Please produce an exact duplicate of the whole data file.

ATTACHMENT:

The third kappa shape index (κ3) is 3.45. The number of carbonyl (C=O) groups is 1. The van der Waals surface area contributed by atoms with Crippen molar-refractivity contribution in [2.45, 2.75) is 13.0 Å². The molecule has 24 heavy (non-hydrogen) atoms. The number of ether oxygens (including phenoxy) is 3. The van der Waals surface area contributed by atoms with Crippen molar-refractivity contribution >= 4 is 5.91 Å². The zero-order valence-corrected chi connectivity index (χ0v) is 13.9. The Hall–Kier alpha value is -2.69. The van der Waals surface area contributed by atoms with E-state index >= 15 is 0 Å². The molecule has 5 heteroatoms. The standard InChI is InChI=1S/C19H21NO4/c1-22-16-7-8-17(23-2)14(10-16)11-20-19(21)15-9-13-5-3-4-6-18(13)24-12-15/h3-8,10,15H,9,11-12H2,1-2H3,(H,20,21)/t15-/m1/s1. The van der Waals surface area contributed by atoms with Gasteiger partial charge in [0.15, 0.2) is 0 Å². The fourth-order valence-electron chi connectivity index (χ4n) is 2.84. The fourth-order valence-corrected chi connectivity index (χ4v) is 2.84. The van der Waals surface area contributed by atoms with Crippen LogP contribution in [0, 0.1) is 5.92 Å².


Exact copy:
The third kappa shape index (κ3) is 3.45. The number of carbonyl (C=O) groups is 1. The van der Waals surface area contributed by atoms with Crippen molar-refractivity contribution in [2.45, 2.75) is 13.0 Å². The molecule has 24 heavy (non-hydrogen) atoms. The number of ether oxygens (including phenoxy) is 3. The van der Waals surface area contributed by atoms with Crippen molar-refractivity contribution >= 4 is 5.91 Å². The zero-order valence-corrected chi connectivity index (χ0v) is 13.9. The Hall–Kier alpha value is -2.69. The van der Waals surface area contributed by atoms with E-state index >= 15 is 0 Å². The molecule has 5 heteroatoms. The standard InChI is InChI=1S/C19H21NO4/c1-22-16-7-8-17(23-2)14(10-16)11-20-19(21)15-9-13-5-3-4-6-18(13)24-12-15/h3-8,10,15H,9,11-12H2,1-2H3,(H,20,21)/t15-/m1/s1. The van der Waals surface area contributed by atoms with Gasteiger partial charge in [0.15, 0.2) is 0 Å². The fourth-order valence-electron chi connectivity index (χ4n) is 2.84. The fourth-order valence-corrected chi connectivity index (χ4v) is 2.84. The van der Waals surface area contributed by atoms with Crippen LogP contribution in [0, 0.1) is 5.92 Å².